Friday, 01 August 2014
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Software scans retinas

Retinal scanning software could limit eye disease caused by diabetes

Diabetic eye disease could be more effectively treated before it leads to severe loss of vision with a new software program that promises to help doctors detect early signs of retinal abnormalities.

The technology, called iGrading, from Daresbury-based retinal-screening specialist Medalytix, works with the normal digital screening kit used to examine diabetic patients' eyes.

Such screening is conducted with a digital camera that has a wide view to take photos of the patient's retina. The image is loaded onto a computer and currently is analysed by a team of specialists who make an assessment over whether there is early indication of eye disease.

Such assessment requires a considerable amount of training and it can be very laborious, said Edward French, investment director at Enterprise Ventures, the UK venture capital group that backs Medalytix. The iGrading software uses a sophisticated algorithm to make assessments with the same, or better, accuracy of a highly trained ophthalmologist.

He added: 'It looks at the image for very subtle features that determine if there is any sign of disease.'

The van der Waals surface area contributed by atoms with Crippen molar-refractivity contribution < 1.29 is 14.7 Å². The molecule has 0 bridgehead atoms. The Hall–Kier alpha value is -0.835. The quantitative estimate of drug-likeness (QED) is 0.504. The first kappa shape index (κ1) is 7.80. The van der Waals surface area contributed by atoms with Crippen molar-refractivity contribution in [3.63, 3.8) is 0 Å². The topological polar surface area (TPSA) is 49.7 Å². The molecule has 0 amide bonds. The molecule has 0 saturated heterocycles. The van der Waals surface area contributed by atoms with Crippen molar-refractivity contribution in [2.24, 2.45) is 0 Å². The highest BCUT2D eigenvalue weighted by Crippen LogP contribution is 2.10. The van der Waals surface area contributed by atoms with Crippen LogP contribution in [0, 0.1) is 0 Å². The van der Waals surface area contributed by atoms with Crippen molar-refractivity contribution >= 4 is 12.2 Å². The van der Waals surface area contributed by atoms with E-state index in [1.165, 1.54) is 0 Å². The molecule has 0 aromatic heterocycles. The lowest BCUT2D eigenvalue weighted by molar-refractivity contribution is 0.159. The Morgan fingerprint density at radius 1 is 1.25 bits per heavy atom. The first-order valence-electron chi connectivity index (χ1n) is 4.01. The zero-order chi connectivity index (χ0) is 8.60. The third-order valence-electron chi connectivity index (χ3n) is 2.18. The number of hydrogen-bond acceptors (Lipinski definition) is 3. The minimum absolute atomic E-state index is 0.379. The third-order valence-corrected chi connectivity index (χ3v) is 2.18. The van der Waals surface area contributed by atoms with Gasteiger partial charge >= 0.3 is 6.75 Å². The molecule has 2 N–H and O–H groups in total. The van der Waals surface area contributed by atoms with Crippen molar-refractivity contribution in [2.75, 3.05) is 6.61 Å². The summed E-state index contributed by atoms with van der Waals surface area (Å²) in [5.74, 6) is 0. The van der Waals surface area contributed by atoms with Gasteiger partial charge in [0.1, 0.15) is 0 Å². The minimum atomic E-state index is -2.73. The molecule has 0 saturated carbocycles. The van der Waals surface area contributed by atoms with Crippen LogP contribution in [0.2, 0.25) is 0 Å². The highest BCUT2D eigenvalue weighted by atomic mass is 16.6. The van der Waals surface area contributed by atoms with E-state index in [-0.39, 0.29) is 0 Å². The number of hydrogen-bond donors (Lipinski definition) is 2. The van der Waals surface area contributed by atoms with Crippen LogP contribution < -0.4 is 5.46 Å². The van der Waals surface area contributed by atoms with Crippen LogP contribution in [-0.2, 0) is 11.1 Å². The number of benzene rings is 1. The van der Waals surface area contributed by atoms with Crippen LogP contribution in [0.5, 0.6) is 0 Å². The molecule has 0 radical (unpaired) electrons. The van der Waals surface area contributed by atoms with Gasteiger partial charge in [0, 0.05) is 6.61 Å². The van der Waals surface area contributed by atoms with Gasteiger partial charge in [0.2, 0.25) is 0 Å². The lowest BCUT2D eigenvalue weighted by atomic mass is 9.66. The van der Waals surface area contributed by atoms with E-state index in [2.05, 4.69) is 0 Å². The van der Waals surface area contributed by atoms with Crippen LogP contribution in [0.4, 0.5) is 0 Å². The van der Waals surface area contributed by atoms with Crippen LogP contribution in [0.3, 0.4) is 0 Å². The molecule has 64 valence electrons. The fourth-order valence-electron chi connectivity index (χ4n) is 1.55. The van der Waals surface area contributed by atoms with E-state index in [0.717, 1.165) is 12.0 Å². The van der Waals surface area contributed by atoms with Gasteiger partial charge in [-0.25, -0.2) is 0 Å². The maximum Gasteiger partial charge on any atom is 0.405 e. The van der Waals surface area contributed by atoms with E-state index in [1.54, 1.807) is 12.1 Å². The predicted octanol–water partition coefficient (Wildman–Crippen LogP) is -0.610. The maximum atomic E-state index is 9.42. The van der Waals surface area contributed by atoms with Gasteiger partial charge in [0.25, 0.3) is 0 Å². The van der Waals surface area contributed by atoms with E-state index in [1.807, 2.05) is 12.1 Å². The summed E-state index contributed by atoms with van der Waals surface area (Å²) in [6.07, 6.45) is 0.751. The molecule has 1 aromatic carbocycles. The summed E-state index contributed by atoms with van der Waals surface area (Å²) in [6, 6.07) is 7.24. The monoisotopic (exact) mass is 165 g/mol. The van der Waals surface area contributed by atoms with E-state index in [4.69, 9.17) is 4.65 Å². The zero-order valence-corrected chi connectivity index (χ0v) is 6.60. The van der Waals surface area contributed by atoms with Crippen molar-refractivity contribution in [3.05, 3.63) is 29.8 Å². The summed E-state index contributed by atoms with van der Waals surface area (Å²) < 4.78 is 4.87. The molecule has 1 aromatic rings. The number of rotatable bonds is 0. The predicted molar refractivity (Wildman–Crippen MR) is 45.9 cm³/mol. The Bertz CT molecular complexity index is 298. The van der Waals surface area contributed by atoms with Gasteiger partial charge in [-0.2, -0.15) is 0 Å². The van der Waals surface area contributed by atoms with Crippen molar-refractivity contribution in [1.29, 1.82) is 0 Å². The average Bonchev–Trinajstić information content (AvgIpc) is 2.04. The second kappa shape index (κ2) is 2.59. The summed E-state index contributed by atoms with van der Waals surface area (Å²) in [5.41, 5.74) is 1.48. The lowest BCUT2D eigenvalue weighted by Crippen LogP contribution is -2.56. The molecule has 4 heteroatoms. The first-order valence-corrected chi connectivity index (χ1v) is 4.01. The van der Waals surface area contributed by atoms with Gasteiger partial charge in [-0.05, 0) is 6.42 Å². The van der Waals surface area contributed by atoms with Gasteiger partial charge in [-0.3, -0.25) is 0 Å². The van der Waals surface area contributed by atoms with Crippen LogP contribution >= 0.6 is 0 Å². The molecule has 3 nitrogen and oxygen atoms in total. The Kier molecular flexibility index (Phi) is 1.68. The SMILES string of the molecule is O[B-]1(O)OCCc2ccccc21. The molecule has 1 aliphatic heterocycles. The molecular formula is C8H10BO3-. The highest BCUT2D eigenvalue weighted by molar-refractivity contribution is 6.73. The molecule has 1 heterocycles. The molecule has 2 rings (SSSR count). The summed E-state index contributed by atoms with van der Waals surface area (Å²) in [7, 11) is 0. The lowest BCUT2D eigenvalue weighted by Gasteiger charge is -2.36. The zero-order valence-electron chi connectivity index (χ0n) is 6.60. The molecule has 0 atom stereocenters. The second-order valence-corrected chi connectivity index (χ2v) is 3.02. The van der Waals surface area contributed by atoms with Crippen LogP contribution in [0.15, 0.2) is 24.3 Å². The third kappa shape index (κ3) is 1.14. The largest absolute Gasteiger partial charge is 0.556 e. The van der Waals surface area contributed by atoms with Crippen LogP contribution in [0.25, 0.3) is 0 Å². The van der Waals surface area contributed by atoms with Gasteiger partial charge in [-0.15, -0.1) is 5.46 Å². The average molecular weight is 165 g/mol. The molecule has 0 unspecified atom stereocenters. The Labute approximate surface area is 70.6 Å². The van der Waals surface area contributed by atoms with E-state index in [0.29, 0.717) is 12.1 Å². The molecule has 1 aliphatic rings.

The Medalytix team developed the algorithm in a research programme with Aberdeen University. French said the algorithm can automatically detect small circular lesions on the retina known as microaneurysms, which are one of the earliest indicators visible in diabetic retinopathy.

According to Aberdeen University, diabetic retinopathy is the most common cause of blindness in the working-age population of the UK. Approximately 1,000 people annually are registered blind due to the disease. This number could be greatly reduced with more widespread retinal screening, which can detect diabetic retinopathy in its early stages.

Enterprise Ventures funded the creation of the Medalytix company through RisingStars, which was incorporated in 2005, after seeing commercial potential for automated diagnostics. The iGrading technology was developed after years of research with Aberdeen University and several trial groups of patients.

The technology has achieved a CE mark, meaning it has met European consumer safety standards, and it is available for purchase.

Medalytix recently achieved £2m-worth of funding from investors Hotspur Capital Partners and Corporación Empresarial ONCE, the business-venture arm of the Spanish National Organisation for the Blind.

Medalytix plans to use the funding to develop international sales and marketing of iGrading.

French said the technology would be of benefit in countries where there is a shortfall of retinal-screening programmes because the software greatly reduces the number of trained staff necessary for assessments.

Looking to the future, he believes the iGrading technology could be enhanced and used to identify conditions other than eye disease.

French added: 'There are dozens of conditions you can diagnose through the eye.

'Perhaps in another 20 years' time it could be a routine part of visiting the doctor to have a photograph taken of the back of your retina, much as you might have your temperature taken or your ears examined.'

Siobhan Wagner




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